Verizon’s 2020 Data Breach Investigations Report found that nearly 90% of all data breaches are financially motivated, up from 71% last year. For that reason, many retailers contract out their financial transactions in order to limit their liability, leaving that job to banks and other financial institutions. Amid pressure from boardrooms and the general public to ensure the integrity of transactions, costs and complexities of compliance continue to increase. The costs of noncompliance can be overwhelming. Data breaches in the banking industry cost institutions an average of $18.3 million, according to a study by Accenture and the Ponemon Institute. Significant breaches can cost even more.
Fixing the foundation
The practice of layering security measures on top of one another, often at the perimeter of the network, has become commonplace. Web application firewalls were designed to buy time for developers to fix issues that might have slipped them. Nowadays, they are becoming the first line of defense and are either ineffective or even worse, becoming a source of entry for attackers. However, each layer adds another level of complexity that can be used against an organization by attackers fishing for accidental openings in the network. And this layering does not address the problems in the foundation, which was put in place in another computing era and isn’t built to handle the speed and scale of modern networks.
For financial institutions, security postures are driven by compliance with regulatory mandates. Institutions that don’t automate and streamline their compliance will continue to leave themselves exposed to breaches and the considerable costs in terms of both money and reputation. Organizations can’t afford to wait solely for a software fix.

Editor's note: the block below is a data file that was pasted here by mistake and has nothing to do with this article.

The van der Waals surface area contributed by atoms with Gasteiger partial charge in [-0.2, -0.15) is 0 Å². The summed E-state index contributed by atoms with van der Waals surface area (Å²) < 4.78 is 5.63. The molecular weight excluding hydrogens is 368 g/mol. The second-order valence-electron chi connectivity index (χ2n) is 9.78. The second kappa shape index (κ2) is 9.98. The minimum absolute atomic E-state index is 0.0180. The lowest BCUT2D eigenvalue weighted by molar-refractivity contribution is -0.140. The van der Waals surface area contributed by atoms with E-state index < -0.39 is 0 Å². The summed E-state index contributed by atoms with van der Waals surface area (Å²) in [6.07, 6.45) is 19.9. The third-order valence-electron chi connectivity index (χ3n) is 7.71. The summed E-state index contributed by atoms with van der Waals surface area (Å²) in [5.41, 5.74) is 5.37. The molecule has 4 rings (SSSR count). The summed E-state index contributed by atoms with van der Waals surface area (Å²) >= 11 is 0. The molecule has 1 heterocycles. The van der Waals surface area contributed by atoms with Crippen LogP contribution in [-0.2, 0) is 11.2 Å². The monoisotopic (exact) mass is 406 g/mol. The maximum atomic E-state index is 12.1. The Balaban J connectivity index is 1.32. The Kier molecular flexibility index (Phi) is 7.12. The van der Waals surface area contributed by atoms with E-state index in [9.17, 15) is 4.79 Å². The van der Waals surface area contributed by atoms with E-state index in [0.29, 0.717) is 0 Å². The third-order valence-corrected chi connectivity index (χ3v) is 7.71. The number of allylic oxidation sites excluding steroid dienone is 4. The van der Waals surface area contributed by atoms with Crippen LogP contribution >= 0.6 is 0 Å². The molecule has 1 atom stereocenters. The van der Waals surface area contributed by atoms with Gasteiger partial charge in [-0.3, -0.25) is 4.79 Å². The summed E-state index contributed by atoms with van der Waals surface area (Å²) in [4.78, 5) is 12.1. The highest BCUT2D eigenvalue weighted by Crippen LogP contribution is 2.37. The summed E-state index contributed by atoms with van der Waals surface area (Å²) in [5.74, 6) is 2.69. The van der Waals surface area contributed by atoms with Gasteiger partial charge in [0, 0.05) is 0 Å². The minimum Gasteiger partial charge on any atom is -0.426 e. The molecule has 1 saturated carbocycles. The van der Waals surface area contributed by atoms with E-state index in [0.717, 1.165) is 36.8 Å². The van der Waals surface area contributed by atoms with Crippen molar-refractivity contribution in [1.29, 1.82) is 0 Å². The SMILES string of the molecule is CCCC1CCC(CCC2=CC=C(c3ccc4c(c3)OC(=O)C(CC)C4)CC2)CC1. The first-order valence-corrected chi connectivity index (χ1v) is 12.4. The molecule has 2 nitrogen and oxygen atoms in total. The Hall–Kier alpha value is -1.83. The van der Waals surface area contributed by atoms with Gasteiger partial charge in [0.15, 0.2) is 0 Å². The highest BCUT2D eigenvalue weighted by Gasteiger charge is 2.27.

These financial organizations especially need to focus on remaking their security foundations so they are built for the current computing environment. This won’t happen overnight, but it also isn’t as complicated as it sounds. By building automation into the foundation, organizations can meet their compliance requirements at the speed of business, better ensuring the integrity of their data. And they can avoid the habit of simply layering on new technologies, which increases complexity, expands access and ultimately can leave them vulnerable to attack.
About the author
Ehsan Foroughi is the vice president of product at Security Compass. He is an application security expert with over 13 years of management and technical experience in security research. He led the Vulnerability Research Subscription Service for TELUS Security Labs. As an entrepreneur, he has also served as the founder and CTO of TELTUB, a successful telecommunications startup. Ehsan holds a M.Sc. from the University of Toronto in Computer Science, a B.Eng. from Sharif University of Technology, as well as CISM and CISSP designations.